In building an advanced civilization, we have become experts at delegating. Rather than growing food and raising animals ourselves, we delegate food production to farmers and food distribution to grocery stores. In large businesses, top managers break up their responsibilities into smaller, more manageable chunks and distribute them to middle and lower level managers, delegating their responsibilities. When we have a legal problem, rather than trying to learn about the courts, the law, and legal procedures, we hire a lawyer. Delegating effectively is what enables us to maintain an advanced civilization.

In our current political system, each representative represents many thousands or millions of citizens. In this environment, two-way communication between representatives and citizens is impossible. The way we participate is with a vote -- a binary form of communication -- that we cast in elections held every few years, on a ballot with many offices. Citizens experience this huge numerical barrier and find that they are unable to realistically influence the government and become alienated, disconnected. Representatives are free to do whatever they like and accountability is limited to scandals that are reported by the news media.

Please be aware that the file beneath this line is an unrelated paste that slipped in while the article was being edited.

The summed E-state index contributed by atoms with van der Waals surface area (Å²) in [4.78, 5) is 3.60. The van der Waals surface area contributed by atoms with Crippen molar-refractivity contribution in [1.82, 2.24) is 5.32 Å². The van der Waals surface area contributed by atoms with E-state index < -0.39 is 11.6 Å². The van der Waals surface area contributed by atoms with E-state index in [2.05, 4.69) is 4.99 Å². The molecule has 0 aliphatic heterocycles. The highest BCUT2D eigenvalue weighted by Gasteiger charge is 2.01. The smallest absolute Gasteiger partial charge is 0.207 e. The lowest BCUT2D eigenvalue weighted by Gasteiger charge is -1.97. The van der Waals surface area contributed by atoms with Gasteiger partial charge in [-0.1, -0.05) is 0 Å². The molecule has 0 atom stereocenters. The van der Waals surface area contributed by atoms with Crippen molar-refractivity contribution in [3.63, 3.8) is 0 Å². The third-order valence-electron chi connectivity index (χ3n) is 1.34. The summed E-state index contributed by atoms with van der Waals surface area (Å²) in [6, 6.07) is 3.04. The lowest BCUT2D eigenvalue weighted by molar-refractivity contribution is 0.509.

Would it make sense to delegate representation more effectively as well?

In order for citizens to be truly represented, we need to be able to communicate with our representatives so we can tell them what we need and are concerned about and then hold them accountable for their actions. We also need to be able to truly get to know candidates so we can make truly informed decisions in elections. This necessitates small election districts -- such as communities the size of our existing precincts -- where community members would elect a single representative -- a community representative -- who would be delegated all political responsibilities.